Carnegie Mellon University

Carnegie Mellon Robotics Academy

Use educational affordances of robotics to create CS-STEM opportunities for all learners

July 02, 2021

Codesigning Games with Students through a Pandemic - Part 2

By Adrian Ma, with foreword and edits by Jesse Flot


The following article serves as a journal entry from CMU Game Design student Adrian Ma as they explore codesign with K12-aged students through the Player-Programmed Partner Games (P3G) project, under COVID-19 restrictions. P3G is an Innovations in Development project that seeks to increase access to informal STEM education in out-of-school time settings, while simultaneously bringing the human-robotics interaction paradigms of robotics education up-to-date. Under COVID-19 restrictions, researchers developed and utilized "Coboxes". These literal boxes contained prompts and game design resources to educate the K12-aged students in subjects of cobots and game design while simultaneously soliciting their input for the design of new digital games.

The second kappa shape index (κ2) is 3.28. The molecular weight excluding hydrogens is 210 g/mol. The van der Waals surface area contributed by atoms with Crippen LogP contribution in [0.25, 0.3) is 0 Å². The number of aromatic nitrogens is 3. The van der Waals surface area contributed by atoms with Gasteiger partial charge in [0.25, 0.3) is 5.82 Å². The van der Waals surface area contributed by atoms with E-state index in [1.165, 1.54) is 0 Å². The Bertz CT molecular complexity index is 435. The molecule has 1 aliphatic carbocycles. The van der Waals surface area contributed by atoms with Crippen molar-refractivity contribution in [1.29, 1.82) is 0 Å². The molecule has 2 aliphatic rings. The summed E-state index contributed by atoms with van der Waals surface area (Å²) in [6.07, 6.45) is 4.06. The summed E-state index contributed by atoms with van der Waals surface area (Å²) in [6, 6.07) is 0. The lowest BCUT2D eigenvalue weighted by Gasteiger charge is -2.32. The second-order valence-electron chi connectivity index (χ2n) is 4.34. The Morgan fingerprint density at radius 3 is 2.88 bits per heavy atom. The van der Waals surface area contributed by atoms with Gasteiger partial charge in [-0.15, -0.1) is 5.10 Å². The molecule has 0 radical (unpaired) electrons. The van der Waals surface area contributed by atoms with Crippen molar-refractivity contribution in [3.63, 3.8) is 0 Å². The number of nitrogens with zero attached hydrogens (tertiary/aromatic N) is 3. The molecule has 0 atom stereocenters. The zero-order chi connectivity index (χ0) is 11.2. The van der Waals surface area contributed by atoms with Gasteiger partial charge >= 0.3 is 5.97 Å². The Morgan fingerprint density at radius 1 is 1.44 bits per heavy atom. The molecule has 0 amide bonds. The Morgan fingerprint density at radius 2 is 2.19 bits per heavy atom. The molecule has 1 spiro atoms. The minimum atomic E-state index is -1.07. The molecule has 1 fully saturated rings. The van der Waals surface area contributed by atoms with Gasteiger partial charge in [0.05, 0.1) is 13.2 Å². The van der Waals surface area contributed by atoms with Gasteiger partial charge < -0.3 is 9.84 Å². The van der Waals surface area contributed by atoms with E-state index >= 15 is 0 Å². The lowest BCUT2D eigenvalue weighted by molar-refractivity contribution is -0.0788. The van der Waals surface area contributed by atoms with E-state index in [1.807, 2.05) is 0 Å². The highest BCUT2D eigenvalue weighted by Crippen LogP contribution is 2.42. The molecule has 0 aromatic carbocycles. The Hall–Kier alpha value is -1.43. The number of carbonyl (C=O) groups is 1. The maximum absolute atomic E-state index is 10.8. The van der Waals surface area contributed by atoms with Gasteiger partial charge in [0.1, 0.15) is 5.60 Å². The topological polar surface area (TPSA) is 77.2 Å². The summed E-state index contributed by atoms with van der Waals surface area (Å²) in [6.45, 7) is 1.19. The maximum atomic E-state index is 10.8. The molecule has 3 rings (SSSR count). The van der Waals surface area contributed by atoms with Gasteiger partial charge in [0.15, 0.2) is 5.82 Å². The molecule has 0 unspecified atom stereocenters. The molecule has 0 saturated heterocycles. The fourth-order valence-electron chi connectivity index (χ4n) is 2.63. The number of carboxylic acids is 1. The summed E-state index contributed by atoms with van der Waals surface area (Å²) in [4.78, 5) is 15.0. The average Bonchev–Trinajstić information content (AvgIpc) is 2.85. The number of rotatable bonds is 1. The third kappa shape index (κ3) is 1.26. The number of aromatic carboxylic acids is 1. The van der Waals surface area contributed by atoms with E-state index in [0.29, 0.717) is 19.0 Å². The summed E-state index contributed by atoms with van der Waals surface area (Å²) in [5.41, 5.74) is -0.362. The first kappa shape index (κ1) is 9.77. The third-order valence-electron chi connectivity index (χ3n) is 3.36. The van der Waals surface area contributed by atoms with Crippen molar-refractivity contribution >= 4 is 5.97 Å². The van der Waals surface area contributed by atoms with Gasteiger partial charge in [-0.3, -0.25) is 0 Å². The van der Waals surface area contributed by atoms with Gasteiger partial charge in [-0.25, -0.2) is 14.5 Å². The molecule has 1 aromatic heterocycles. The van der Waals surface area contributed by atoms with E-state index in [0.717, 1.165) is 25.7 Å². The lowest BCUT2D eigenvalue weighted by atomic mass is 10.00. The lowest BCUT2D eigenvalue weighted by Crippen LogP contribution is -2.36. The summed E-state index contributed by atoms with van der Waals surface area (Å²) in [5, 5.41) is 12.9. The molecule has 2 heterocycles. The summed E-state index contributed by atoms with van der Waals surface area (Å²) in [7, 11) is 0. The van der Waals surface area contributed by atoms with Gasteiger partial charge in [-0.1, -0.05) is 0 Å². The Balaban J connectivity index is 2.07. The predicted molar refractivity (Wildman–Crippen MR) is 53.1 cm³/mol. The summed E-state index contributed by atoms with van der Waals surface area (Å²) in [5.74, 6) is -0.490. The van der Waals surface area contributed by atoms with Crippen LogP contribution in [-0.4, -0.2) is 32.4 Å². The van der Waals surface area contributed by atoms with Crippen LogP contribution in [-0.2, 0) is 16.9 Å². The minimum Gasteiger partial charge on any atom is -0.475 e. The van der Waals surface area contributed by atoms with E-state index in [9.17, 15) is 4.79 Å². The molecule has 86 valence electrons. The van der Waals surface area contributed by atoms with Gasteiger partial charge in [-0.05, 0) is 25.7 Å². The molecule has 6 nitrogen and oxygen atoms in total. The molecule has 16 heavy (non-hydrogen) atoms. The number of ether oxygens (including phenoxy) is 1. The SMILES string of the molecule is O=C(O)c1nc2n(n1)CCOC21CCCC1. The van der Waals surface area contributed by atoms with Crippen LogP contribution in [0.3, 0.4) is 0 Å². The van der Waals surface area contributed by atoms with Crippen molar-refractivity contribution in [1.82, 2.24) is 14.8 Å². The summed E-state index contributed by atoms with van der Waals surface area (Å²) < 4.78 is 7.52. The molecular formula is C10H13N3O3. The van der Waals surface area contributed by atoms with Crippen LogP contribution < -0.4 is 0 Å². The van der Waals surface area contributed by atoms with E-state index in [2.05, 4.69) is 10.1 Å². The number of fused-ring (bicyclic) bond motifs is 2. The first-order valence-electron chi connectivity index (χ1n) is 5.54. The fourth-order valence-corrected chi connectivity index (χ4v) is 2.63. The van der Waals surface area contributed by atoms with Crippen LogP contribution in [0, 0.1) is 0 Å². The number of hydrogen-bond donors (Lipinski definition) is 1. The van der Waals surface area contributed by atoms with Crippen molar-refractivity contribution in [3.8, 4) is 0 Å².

Codesign Journal Entry

To understand the coboxes we would be developing, we first researched the purpose and use of cultural probes in a variety of social contexts. We learned about common probing techniques such as opening with easy tasks for greater engagement and realized the effectiveness of probes that asked about the future. With this knowledge, I brainstormed some probes of my own. Here are a couple of them:

  1. If you could visit any place in the universe in our game, real or imaginary, where would you go?

    Draw a picture of this place and tell us what you would want to do there.

  2. You have been selected to build a house for a new family. You have the choice of hiring a cobot friend to help you, or you can build the house on your own. Build a model of what this house will look like using legos.